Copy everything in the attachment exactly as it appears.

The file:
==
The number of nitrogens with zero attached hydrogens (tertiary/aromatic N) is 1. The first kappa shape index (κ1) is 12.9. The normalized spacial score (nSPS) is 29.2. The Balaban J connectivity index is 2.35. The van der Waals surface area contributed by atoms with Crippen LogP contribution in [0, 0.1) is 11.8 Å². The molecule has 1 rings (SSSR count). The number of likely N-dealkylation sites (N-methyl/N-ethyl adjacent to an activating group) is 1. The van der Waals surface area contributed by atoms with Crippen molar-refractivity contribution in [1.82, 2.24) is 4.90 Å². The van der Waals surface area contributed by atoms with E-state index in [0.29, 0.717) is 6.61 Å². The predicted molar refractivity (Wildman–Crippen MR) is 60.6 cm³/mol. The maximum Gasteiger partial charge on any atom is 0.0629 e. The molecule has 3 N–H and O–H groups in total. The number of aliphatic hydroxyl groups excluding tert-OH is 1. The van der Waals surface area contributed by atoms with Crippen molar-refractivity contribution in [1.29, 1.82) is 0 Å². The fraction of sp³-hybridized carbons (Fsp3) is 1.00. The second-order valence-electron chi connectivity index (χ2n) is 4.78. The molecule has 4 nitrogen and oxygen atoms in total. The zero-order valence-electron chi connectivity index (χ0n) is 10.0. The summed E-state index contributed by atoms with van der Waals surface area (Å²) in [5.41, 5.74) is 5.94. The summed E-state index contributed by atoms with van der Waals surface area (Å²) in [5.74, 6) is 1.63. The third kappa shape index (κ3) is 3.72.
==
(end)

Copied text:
The number of nitrogens with zero attached hydrogens (tertiary/aromatic N) is 1. The first kappa shape index (κ1) is 12.9. The normalized spacial score (nSPS) is 29.2. The Balaban J connectivity index is 2.35. The van der Waals surface area contributed by atoms with Crippen LogP contribution in [0, 0.1) is 11.8 Å². The molecule has 1 rings (SSSR count). The number of likely N-dealkylation sites (N-methyl/N-ethyl adjacent to an activating group) is 1. The van der Waals surface area contributed by atoms with Crippen molar-refractivity contribution in [1.82, 2.24) is 4.90 Å². The van der Waals surface area contributed by atoms with E-state index in [0.29, 0.717) is 6.61 Å². The predicted molar refractivity (Wildman–Crippen MR) is 60.6 cm³/mol. The maximum Gasteiger partial charge on any atom is 0.0629 e. The molecule has 3 N–H and O–H groups in total. The number of aliphatic hydroxyl groups excluding tert-OH is 1. The van der Waals surface area contributed by atoms with Crippen molar-refractivity contribution in [1.29, 1.82) is 0 Å². The fraction of sp³-hybridized carbons (Fsp3) is 1.00. The second-order valence-electron chi connectivity index (χ2n) is 4.78. The molecule has 4 nitrogen and oxygen atoms in total. The zero-order valence-electron chi connectivity index (χ0n) is 10.0. The summed E-state index contributed by atoms with van der Waals surface area (Å²) in [5.41, 5.74) is 5.94. The summed E-state index contributed by atoms with van der Waals surface area (Å²) in [5.74, 6) is 1.63. The third kappa shape index (κ3) is 3.72.